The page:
Aaron Porter stood on the steps of Portland City Hall Friday night and issued a plea to the city’s general population on behalf of himself and other homeless people.

“We’d like to have what’s considered a normal, everyday life, like you,” said Porter, 25, who said he’s been homeless for about eight years.

Porter spoke as part of a news conference and rally at the site of a housing crisis protest at City Hall that began Wednesday, with people sleeping at the site in tents and under tarps. Just minutes earlier organizers issued a list of sweeping demands of city officials aimed at curbing homelessness.

The demands included defunding the police and reallocating money for essential services, like mental health care. They also called for the city to  decriminalize camping out by unsheltered people, establish overdose prevention sites, make plans for permanent affordable housing led by impacted people and extend an eviction freeze.

The encampment has been growing since Wednesday, as more people have pitched tents and delivered supplies to support the cause. By Friday night there were a dozen  tents, canopies and tarps set up as shelter on the sidewalk plaza in front of City Hall.

Porter told the crowd that he had stumbled across the camping protest Wednesday, when it was raining and he was soaked, and he had nowhere to sleep that night. He said others in the protest gave him blankets, clothes and a tent to sleep under.

“I felt safe on the streets for the first time in my life,” Porter told the crowd.

Organizers said the protest is not the work of any one group or organization, but is being led by young people who experienced homelessness in conjunction with other community members. The protest was joined Friday night by about 200 people who had gathered in Lincoln Park an hour earlier as part of a march to show solidarity with people in Portland, Oregon. That city has been experiencing nightly violence as people protesting the death of George Floyd in Minneapolis two months ago have been confronted by federal agents who’ve used tear gas, pepper spray and physical force to control them.

The organizers of the camping protest had issued a statement Thursday to explain some of their goals.

“Protesters have called for a change in tone in the public conversation about the housing crisis. Many have spoken on destigmatizing homelessness, addiction, and mental illness,” the statement said.

Protesters said their goals are to draw attention to the struggles faced by people who are experiencing homelessness or housing insecurity. They have already asked the city to designate a spot “where the rules against camping will not apply, so that anyone who is unable to access overnight shelter services can still have a safe space at night.” They also want a daytime warming shelter established by winter; one or more overdose prevention sites and additional needle exchange services; and greater support for “organizations providing food to the homeless.”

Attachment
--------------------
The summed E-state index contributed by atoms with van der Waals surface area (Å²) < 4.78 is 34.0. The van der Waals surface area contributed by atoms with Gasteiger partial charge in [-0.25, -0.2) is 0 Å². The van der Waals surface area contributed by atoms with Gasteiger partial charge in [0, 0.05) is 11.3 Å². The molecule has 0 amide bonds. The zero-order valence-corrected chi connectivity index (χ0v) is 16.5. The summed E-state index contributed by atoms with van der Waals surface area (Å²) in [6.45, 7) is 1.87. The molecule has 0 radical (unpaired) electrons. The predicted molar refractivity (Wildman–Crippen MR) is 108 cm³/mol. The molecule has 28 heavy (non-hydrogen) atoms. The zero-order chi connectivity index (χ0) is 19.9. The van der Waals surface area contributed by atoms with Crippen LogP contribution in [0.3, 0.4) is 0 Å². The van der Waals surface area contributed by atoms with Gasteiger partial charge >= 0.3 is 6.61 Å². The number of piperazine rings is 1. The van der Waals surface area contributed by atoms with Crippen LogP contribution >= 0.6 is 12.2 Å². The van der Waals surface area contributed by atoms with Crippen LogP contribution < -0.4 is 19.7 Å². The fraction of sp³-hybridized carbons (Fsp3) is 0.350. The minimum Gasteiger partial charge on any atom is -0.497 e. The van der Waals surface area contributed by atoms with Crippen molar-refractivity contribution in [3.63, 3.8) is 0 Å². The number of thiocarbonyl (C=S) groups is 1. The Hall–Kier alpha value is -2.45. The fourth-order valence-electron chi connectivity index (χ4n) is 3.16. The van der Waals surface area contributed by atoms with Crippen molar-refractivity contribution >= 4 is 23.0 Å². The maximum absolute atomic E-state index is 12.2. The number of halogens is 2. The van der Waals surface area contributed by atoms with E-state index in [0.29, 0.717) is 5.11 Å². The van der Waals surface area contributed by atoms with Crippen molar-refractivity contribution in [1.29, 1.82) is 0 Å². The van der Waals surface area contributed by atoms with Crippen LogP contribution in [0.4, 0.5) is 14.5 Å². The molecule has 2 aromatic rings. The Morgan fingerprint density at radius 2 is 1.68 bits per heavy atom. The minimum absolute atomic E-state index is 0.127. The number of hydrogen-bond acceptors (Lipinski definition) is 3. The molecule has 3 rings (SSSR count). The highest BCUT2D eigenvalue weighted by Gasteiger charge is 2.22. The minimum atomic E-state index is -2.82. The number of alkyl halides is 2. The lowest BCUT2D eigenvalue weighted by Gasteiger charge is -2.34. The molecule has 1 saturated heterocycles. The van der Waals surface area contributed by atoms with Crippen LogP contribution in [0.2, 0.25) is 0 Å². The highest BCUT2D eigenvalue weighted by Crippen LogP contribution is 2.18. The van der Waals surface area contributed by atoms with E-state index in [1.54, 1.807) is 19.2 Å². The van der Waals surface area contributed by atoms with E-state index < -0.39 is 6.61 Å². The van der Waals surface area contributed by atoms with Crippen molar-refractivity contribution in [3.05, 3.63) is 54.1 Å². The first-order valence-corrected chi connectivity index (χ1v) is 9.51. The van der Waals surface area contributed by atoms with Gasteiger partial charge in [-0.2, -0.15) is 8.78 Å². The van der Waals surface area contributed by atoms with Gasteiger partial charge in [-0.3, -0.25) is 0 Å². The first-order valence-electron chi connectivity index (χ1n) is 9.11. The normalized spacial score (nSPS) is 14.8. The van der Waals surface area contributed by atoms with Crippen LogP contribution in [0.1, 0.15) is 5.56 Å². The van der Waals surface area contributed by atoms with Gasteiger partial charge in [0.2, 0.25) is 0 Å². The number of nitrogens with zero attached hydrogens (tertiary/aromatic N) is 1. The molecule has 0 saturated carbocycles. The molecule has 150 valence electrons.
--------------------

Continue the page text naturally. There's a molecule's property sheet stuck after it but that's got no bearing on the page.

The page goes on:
“By recognizing our shared humanity, we are reminded that we are all in this together and compassion becomes the driving force,” the organizers said in their statement. “When we lift from the bottom, everyone rises. We do not want anyone to feel invisible. Instead we hope to see suffering end, and everyone rise.”

Their demands come just days before a Portland City Council workshop on issues related to homelessness, people staying in Deering Oaks and the ongoing protest at City Hall. That discussion will be held Monday at the end of a virtual meeting that will start at 5:30 p.m.

The city issued a news release Friday afternoon saying 10 different projects have been approved or are under review by the city that will add nearly 900 units of housing, including some housing units that will be affordable to middle income workers.

“Progress toward our council and community goal to create more affordable housing opportunities in Portland remains front and center,” Mayor Kate Snyder said in the news release.

In addition to the city’s commitment to providing emergency shelter and social services, Portland’s government is focused on advancing permanent housing opportunities, the release said. At least some of the projects are being supported by City Council housing incentives and funds from the city housing trust fund, which collects fees from developers to build affordable housing.

During the pandemic, the city also is operating three shelters and housing about 200 people in hotels. Earlier this month, the nonprofit Preble Street closed its Bayside site operations and started serving to-go meals around the city as a precaution against spreading the coronavirus.

The city told Preble Street to stop distributing meals at Deering Oaks this week when passers-by began to complain about people gathering in the park. Preble Street is still delivering food at other locations, and the city has said they are working with the organization toward an agreement for meal distribution.

Organizers have said they will likely stay at City Hall at least through the weekend.

“Our hope is to work with the city on these issues, to have people the most affected by homelessness feel like their voices are being heard,” Porter said.

 

Staff Writer Ray Routhier contributed to this report.


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